This “art quilt” titled “Diaspora” was created by Karen Balos, a third generation Ashkenazi Jew with a longstanding interest in African American quilts. My interest was first sparked in 1972 when I met an African American quilter in Oakland who made quilts for the occupants of her board-and-care home for mentally disabled people. Since then I’ve seen many quilts made by local quilters and was finally emboldened to take a class called “Improvisational Jazz Quilting in the African Style” taught by Rosalie Dace. This quilt is informed by these experiences as well as my background as a fiber artist, and my Russian-Jewish cultural influences.
“Diaspora” explores the experience of displacement, an experience shared by African Americans and Jews as well as other peoples. Although initially painful and negative, the African and Jewish Diasporas have led to multiple crossings, intersections, roads taken and not taken, resting places and new experiences amongst new peoples. The crossbreeding of cultures has caused an explosion of hybrid artistic creations enriched by the fusion of cultures yet maintaining the original flavors.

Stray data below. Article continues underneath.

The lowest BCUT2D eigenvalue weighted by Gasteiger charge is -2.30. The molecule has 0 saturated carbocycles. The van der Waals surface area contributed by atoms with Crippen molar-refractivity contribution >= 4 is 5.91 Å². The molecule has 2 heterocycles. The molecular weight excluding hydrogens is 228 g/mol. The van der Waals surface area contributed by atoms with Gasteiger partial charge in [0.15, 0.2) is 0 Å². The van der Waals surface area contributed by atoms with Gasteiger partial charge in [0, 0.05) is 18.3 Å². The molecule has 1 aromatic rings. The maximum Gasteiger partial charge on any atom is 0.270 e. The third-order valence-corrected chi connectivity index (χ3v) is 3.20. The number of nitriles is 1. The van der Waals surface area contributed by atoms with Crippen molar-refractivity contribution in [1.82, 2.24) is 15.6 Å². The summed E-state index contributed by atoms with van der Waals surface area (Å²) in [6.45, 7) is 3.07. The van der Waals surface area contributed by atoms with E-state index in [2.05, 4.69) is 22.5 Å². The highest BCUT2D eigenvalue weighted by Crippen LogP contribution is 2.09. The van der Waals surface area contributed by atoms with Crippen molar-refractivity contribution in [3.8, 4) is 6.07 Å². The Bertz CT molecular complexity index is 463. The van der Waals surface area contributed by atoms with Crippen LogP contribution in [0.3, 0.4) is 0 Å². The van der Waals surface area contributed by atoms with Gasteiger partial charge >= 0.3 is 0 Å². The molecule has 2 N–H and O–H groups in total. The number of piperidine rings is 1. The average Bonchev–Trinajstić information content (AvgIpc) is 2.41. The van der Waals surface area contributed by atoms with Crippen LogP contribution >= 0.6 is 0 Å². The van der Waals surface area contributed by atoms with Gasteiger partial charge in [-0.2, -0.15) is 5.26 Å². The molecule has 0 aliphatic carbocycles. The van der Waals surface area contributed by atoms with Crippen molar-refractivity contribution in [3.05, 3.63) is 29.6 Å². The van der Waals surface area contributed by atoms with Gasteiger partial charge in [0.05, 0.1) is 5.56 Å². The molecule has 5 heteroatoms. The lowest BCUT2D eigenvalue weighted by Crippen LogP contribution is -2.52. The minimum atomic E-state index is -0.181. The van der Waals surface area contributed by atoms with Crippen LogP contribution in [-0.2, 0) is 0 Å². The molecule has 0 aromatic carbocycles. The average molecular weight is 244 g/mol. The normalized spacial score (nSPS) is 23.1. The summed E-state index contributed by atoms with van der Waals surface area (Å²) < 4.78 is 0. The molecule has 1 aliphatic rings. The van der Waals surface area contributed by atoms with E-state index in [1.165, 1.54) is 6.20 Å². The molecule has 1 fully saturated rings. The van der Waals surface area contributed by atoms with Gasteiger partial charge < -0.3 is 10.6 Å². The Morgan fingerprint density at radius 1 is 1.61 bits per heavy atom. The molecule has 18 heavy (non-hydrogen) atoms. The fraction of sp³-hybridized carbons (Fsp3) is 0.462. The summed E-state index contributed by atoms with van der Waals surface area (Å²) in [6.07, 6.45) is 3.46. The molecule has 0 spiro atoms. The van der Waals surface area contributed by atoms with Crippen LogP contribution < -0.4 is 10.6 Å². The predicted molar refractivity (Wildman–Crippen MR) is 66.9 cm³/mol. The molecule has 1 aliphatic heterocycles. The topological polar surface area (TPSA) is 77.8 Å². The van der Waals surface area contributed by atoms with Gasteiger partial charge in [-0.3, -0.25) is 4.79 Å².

This quilt is a product of that fusion. It was created in the spirit of African American quilts in that the working style is improvisational, spontaneous, utilitarian and creative from start to finish. The colors are bold and vibrant. The quilt has a unique flavor. The materials used are those at hand. However, unlike African American quilts, the storyline is carried by the quilting stitches, creating roads and lines and grids leading to places and to nowhere but filled with color and life whatever the destination. In African American quilts the storyline is expressed for the most part in the construction and piecing together of blocks of color and shapes. In this quilt the pieced block is used as a base and springboard for the story that emerges in the stitching. The use of the quilting stitches to carry the storyline is an incorporation of my Russian/Jewish tradition. It is informed by the fascination I had as a child with the intricate crocheted tablecloths, beautifully knitted garments, embroidered and monogrammed napkins that were made by my great-aunts in the style of the old cultures. In my opinion this quilt is enhanced by its cross-cultural roots.